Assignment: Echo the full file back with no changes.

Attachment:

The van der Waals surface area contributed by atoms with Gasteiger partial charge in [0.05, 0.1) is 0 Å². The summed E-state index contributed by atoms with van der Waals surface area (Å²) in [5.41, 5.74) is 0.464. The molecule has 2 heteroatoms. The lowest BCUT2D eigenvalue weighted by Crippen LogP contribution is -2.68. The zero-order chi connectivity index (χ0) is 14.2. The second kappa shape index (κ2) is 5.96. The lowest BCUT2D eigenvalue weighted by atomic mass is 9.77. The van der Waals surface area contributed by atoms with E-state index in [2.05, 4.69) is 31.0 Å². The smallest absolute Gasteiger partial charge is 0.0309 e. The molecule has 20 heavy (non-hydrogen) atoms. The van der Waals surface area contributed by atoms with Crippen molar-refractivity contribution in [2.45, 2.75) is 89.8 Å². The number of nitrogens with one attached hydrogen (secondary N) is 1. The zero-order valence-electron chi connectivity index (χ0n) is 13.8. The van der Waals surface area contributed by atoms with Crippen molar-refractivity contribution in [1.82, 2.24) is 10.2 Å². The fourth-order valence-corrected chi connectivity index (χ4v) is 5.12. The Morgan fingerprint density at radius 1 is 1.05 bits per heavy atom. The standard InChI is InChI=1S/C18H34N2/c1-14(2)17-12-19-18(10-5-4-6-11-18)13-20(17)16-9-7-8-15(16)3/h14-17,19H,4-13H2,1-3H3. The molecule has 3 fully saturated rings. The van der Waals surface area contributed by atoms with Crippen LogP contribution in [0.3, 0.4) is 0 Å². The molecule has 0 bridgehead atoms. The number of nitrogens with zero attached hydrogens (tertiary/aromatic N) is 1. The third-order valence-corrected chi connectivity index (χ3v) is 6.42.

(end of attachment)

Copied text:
The van der Waals surface area contributed by atoms with Gasteiger partial charge in [0.05, 0.1) is 0 Å². The summed E-state index contributed by atoms with van der Waals surface area (Å²) in [5.41, 5.74) is 0.464. The molecule has 2 heteroatoms. The lowest BCUT2D eigenvalue weighted by Crippen LogP contribution is -2.68. The zero-order chi connectivity index (χ0) is 14.2. The second kappa shape index (κ2) is 5.96. The lowest BCUT2D eigenvalue weighted by atomic mass is 9.77. The van der Waals surface area contributed by atoms with E-state index in [2.05, 4.69) is 31.0 Å². The smallest absolute Gasteiger partial charge is 0.0309 e. The molecule has 20 heavy (non-hydrogen) atoms. The van der Waals surface area contributed by atoms with Crippen molar-refractivity contribution in [2.45, 2.75) is 89.8 Å². The number of nitrogens with one attached hydrogen (secondary N) is 1. The zero-order valence-electron chi connectivity index (χ0n) is 13.8. The van der Waals surface area contributed by atoms with Crippen molar-refractivity contribution in [1.82, 2.24) is 10.2 Å². The fourth-order valence-corrected chi connectivity index (χ4v) is 5.12. The Morgan fingerprint density at radius 1 is 1.05 bits per heavy atom. The standard InChI is InChI=1S/C18H34N2/c1-14(2)17-12-19-18(10-5-4-6-11-18)13-20(17)16-9-7-8-15(16)3/h14-17,19H,4-13H2,1-3H3. The molecule has 3 fully saturated rings. The van der Waals surface area contributed by atoms with Crippen LogP contribution in [0.3, 0.4) is 0 Å². The molecule has 0 bridgehead atoms. The number of nitrogens with zero attached hydrogens (tertiary/aromatic N) is 1. The third-order valence-corrected chi connectivity index (χ3v) is 6.42.